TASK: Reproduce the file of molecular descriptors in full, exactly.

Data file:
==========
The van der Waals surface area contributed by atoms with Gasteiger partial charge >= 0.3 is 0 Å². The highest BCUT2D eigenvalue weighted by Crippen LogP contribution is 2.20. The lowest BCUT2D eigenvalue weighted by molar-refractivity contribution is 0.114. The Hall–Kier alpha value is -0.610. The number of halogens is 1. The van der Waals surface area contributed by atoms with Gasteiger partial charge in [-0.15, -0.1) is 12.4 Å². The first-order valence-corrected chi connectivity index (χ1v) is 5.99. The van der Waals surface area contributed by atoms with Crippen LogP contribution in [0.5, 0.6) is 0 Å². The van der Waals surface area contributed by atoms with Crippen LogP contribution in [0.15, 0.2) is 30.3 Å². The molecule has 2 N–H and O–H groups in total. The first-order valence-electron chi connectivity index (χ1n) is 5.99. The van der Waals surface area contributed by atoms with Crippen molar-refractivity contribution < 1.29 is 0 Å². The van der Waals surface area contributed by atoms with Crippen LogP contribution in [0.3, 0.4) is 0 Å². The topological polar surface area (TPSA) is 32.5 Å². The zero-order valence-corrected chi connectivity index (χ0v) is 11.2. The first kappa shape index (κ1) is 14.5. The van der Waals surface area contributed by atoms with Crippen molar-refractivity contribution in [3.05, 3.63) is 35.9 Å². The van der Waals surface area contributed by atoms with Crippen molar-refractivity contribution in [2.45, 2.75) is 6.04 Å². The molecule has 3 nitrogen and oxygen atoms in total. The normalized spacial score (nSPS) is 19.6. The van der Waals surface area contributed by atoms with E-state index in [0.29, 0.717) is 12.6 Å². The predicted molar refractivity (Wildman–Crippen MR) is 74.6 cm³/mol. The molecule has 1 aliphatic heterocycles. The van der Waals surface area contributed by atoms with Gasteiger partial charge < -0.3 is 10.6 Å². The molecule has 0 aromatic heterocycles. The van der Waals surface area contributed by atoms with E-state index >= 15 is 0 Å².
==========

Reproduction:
The van der Waals surface area contributed by atoms with Gasteiger partial charge >= 0.3 is 0 Å². The highest BCUT2D eigenvalue weighted by Crippen LogP contribution is 2.20. The lowest BCUT2D eigenvalue weighted by molar-refractivity contribution is 0.114. The Hall–Kier alpha value is -0.610. The number of halogens is 1. The van der Waals surface area contributed by atoms with Gasteiger partial charge in [-0.15, -0.1) is 12.4 Å². The first-order valence-corrected chi connectivity index (χ1v) is 5.99. The van der Waals surface area contributed by atoms with Crippen LogP contribution in [0.5, 0.6) is 0 Å². The van der Waals surface area contributed by atoms with Crippen LogP contribution in [0.15, 0.2) is 30.3 Å². The molecule has 2 N–H and O–H groups in total. The first-order valence-electron chi connectivity index (χ1n) is 5.99. The van der Waals surface area contributed by atoms with Crippen molar-refractivity contribution < 1.29 is 0 Å². The van der Waals surface area contributed by atoms with Crippen LogP contribution in [0.3, 0.4) is 0 Å². The topological polar surface area (TPSA) is 32.5 Å². The zero-order valence-corrected chi connectivity index (χ0v) is 11.2. The first kappa shape index (κ1) is 14.5. The van der Waals surface area contributed by atoms with Crippen molar-refractivity contribution in [3.05, 3.63) is 35.9 Å². The van der Waals surface area contributed by atoms with Crippen molar-refractivity contribution in [2.45, 2.75) is 6.04 Å². The molecule has 3 nitrogen and oxygen atoms in total. The normalized spacial score (nSPS) is 19.6. The van der Waals surface area contributed by atoms with E-state index in [0.29, 0.717) is 12.6 Å². The predicted molar refractivity (Wildman–Crippen MR) is 74.6 cm³/mol. The molecule has 1 aliphatic heterocycles. The van der Waals surface area contributed by atoms with Gasteiger partial charge < -0.3 is 10.6 Å². The molecule has 0 aromatic heterocycles. The van der Waals surface area contributed by atoms with E-state index >= 15 is 0 Å².